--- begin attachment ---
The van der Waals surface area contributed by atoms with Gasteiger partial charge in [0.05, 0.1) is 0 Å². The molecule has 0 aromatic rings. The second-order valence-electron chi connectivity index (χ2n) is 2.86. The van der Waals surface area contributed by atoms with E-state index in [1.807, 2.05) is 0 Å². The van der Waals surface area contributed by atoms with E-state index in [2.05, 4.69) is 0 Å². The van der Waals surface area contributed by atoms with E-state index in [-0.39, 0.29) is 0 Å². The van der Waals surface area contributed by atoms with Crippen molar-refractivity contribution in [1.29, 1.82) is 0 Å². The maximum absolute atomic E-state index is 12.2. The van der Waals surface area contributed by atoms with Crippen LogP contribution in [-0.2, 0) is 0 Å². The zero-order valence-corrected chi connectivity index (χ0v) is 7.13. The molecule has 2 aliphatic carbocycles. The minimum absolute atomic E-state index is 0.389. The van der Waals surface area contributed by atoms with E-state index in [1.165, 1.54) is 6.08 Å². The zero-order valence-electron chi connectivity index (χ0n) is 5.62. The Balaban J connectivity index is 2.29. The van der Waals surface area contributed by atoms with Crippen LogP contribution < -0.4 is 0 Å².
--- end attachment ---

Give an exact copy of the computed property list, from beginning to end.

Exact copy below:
The van der Waals surface area contributed by atoms with Gasteiger partial charge in [0.05, 0.1) is 0 Å². The molecule has 0 aromatic rings. The second-order valence-electron chi connectivity index (χ2n) is 2.86. The van der Waals surface area contributed by atoms with E-state index in [1.807, 2.05) is 0 Å². The van der Waals surface area contributed by atoms with E-state index in [2.05, 4.69) is 0 Å². The van der Waals surface area contributed by atoms with E-state index in [-0.39, 0.29) is 0 Å². The van der Waals surface area contributed by atoms with Crippen molar-refractivity contribution in [1.29, 1.82) is 0 Å². The maximum absolute atomic E-state index is 12.2. The van der Waals surface area contributed by atoms with Crippen LogP contribution in [-0.2, 0) is 0 Å². The zero-order valence-corrected chi connectivity index (χ0v) is 7.13. The molecule has 2 aliphatic carbocycles. The minimum absolute atomic E-state index is 0.389. The van der Waals surface area contributed by atoms with E-state index in [1.165, 1.54) is 6.08 Å². The zero-order valence-electron chi connectivity index (χ0n) is 5.62. The Balaban J connectivity index is 2.29. The van der Waals surface area contributed by atoms with Crippen LogP contribution < -0.4 is 0 Å².